Wednesday, December 24, 2008

Cheney’s Double Fallacy

Vice President (for another 25 days) Dick Cheney seems suddenly interested in establishing his “legacy.” Normally media-averse, he has unexpectedly appeared on several talk shows to explain how he has been a terrific vice-president and GW Bush just as terrific.

His argument employs two rhetorical fallacies. The first is the fallacy of future history (also called the “knowing the unknowable” fallacy). This is where a person claims to know what future historians will write about the present. Of course nobody knows that. Political predictions are notoriously inaccurate, and of all speculations one might make, what future historians will write is patently unknowable.

The future history fallacy encourages the listener or reader to recontextualize current events into a larger time scale extending into the future. From that imaginary God’s-eye view, it is suggested, the current events will seem more important than they do now. Since it is merely an exercise of fantasy, this argument is invalid.

Political historians do tend to obsess over presidential administrations, so we can be fairly sure that future histories of this one will be written (of which Cheney and Bush memoirs will probably be among the first out of the chute). However my guess is thatmost non-participant observers will evaluate the Bush-Cheney administration as one of the most incompetent and disastrous of its age. And my guess has as much value as Cheney's since the future is unknowable.

The second rhetorical fallacy deployed by Cheney in his recent interviews is a politicians’ favorite, the straw man. With this pseudo-argument one objects to a statement the other side never made or to a position that the other side does not actually hold. The effect of the fallacy is to deceive the uninformed listener or reader into thinking that the other side does hold the incorrect view. Since deception violates the foundation of legitimate discourse, this argument is invalid.

Cheney’s use of the straw man fallacy is reported in the New York Times of 12/22/08 (“Cheney Defends Bush on President’s Role”). Cheney criticized Vice President-elect Joe Biden, who had remarked that Cheney had been “the most dangerous vice president we’ve had in American history.”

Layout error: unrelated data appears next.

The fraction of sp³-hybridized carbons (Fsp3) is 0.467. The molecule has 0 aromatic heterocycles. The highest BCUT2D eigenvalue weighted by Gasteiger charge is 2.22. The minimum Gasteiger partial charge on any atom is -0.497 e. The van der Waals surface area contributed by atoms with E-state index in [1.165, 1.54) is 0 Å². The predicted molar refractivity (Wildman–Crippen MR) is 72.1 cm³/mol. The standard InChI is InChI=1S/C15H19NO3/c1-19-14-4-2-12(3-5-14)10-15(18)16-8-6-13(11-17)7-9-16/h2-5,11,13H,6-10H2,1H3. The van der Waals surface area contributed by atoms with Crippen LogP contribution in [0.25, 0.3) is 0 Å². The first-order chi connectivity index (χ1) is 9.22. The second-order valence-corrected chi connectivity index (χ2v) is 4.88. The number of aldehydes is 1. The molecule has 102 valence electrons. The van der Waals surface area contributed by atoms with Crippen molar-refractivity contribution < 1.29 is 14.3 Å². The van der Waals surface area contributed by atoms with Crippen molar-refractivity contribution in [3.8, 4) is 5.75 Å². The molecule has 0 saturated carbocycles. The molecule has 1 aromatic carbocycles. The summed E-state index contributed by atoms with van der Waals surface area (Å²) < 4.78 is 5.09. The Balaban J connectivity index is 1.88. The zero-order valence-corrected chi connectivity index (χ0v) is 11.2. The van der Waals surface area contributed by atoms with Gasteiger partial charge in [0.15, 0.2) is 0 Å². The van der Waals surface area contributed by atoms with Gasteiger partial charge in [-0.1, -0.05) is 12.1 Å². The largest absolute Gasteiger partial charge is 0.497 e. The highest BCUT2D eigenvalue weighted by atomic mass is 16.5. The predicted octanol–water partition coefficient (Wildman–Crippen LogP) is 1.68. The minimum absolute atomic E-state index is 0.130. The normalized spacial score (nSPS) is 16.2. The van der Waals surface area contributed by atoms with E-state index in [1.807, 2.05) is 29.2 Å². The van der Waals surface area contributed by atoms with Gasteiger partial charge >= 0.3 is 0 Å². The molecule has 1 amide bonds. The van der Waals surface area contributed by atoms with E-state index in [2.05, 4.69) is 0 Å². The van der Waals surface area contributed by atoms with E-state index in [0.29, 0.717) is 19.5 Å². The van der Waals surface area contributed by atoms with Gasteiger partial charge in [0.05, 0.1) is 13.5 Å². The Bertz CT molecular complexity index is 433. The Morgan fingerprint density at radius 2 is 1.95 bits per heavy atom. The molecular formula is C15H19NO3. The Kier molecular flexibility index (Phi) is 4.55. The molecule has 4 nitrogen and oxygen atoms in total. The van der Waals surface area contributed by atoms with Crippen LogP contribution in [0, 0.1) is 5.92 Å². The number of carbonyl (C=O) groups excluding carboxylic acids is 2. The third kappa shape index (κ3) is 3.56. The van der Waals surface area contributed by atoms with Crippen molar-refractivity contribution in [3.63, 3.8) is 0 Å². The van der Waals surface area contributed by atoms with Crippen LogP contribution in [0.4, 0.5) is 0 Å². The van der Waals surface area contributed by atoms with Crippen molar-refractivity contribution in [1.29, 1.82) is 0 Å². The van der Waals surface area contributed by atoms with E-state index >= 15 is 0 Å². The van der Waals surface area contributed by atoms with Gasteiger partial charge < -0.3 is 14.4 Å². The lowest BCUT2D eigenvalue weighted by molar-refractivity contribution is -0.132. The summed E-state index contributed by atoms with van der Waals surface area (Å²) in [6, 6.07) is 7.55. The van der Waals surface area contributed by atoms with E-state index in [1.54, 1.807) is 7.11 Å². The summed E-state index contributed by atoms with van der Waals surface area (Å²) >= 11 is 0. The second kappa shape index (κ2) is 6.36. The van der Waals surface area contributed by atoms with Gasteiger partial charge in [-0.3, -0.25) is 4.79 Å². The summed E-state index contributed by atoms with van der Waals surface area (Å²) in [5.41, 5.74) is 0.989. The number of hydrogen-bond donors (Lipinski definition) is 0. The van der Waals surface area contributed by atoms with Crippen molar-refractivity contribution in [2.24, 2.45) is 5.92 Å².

Cheney’s dismissive reply was, “If he wants to diminish the office of vice president, that’s obviously his call.” But did Biden attempt to diminish the office of vice president? Not at all. His remark was directed squarely at Dick Cheney, occupant of that office. Cheney’s strategy was to deflect the criticism by pretending it was a different criticism, one that Biden never made. It is a classic maneuver.

Cheney went on to offer many unsound arguments, such as asserting that “the president “doesn’t have to check with anybody” — not Congress, not the courts — before launching a nuclear attack to defend the nation “because of the nature of the world we live in” since the terrorist strikes of Sept. 11, 2001” (NYT). This assertion contradicts the United States Constitution that Cheney and Bush swore to uphold. That contradiction makes it an unsound argument.

But that is not a fallacy, which is an error in reasoning. It is just a weak, unjustified, unconvincing argument based on inadequate evidence.

It is difficult to decide if Cheney simply cannot reason correctly, or if he uses fallacious arguments deliberately to deceive his audience.

Wednesday, December 10, 2008

Is Deflation Really So Bad?

The U.S. Economic recession is deepening and there is fear now of deflation, a situation where prices fall and so does demand. Normally, if prices fall, people rush in to buy, like the crazy stampedes of shoppers on the day after Thanksgiving.